Whist the battle develops on 3A, Jon (after 5 turns of failing to change his own orders) has managed to move his C in C through 2C, opening up supply lines and communication with his cavalry on 1B, and has emerged from the close terrain to hit Mark's C in C in the flank on 2B. Mark struggles to extricate his command whilst sending the necessary orders to Frank to attack the Swiss.
|Another shot of Frank's troops moving to the attack as the Duke of Ferrara and one Swiss Pike block turn to face this new threat.|
The Venetian light cavalry is no match for the armoured Papal horse and casualties begin to mount threatening to force the C in C's command on hold. The Venetian foot on 3A have reached 50% casualties and have already dropped the aggression level of the Venetian army. To emphasise the Swiss ascendancy, the Venetian sub-commander has met an heroic death attempting to stem the surge of pike. Frank's Landsknecht's struggle to effectively intervene against the Swiss and the Papal heavy cavalry have succeeded in accepting new orders to take 1A and then charge down 2A into the exposed Venetian baggage as the bridge guard on 2A has been withdrawn to help in the entrenchments.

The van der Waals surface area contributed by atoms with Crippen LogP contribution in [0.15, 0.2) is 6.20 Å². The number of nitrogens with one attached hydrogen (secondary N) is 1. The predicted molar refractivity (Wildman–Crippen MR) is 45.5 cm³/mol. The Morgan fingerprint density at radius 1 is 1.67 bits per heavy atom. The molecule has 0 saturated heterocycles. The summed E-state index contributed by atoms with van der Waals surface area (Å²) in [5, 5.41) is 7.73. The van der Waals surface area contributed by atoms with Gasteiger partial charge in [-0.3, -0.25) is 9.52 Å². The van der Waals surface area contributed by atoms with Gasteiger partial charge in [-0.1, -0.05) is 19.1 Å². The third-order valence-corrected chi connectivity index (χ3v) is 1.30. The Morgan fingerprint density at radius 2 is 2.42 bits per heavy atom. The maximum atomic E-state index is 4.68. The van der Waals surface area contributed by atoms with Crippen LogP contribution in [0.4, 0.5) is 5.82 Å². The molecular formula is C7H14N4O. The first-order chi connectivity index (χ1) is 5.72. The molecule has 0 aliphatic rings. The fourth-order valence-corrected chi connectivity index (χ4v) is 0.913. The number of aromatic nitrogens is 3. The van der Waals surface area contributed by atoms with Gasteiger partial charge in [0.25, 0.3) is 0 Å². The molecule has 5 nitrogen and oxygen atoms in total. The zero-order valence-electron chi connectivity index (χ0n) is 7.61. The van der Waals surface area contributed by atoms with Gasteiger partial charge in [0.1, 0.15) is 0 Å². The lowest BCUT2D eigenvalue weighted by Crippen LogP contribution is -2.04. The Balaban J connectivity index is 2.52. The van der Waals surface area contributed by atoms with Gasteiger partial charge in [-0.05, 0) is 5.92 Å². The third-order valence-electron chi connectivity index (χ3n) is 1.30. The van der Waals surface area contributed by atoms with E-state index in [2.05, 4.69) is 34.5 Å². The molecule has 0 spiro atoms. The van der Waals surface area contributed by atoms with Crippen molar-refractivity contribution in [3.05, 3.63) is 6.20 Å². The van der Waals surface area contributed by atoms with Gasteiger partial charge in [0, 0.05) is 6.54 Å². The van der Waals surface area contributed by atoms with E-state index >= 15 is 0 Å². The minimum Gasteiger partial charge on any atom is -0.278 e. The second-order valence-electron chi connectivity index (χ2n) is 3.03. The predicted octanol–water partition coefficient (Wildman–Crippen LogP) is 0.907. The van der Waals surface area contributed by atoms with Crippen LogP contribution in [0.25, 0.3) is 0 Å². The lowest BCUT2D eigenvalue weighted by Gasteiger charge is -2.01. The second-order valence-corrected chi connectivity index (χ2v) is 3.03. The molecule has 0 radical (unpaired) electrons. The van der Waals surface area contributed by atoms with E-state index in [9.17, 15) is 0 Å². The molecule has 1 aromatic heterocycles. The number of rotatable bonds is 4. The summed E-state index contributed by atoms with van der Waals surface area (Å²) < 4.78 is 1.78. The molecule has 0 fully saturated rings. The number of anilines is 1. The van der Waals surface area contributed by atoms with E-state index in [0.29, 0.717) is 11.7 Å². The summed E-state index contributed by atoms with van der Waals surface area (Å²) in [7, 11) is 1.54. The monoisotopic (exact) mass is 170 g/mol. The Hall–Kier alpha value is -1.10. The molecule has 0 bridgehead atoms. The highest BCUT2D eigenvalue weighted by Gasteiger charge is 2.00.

|The small but effective Papal command base (on the right) arrives on 2B|
|The next turn, it's two heavy cavalry units smash into the Venetian light horse. The movement board is a powerful force of Venetian foot and cavalry but Mark's C in C is too busy to send it orders.|
|The Papal cavalry has now crossed the river on 2A and is poised to take the undefended baggage on 3A.|
After 21 turns the battle came to a close with a 11 to 7 victory for the Pope and Venetian army morale faltering. It must be admitted that Russ and Jon rolled a lot of 6's which meant movement and orders were swift. There was one notable exception when Jon struggled to order his C in C to attack 2B and the heavy cavalry were in danger of romping after Mark's C in C and onto the prepared positions of the main Venetian force. However, on the whole the Papal orders were simple and direct and I think the Swiss and the Duke Ferrara required only one order change each for the whole battle.
Venetian dispositions were good and the initial plan sound. Detaching the C in C was a calculated risk, especially towards the end of the game when bolder orders were required for the Landsknechts. However, the initiative was always going to be with the Pope until the Venetians were sure of the main line of attack. I wonder whether both sides took too much of a risk dividing their forces, although I would say Jon and Russ won through bolder and more decisive orders.
As an operational game it worked very well. The sense that a battle could be fought at any number of points kept both sides careful with reserves and over commitment of forces - it did feel like a mini campaign. All the tables were moved over and there were actions fought on three of them. The size of the armies at equal points felt correct and the game was in the balance right until the end. No one played badly and as Umpire I had a great game watching two teams manoeuvre their armies and "duke" it out - well done everyone!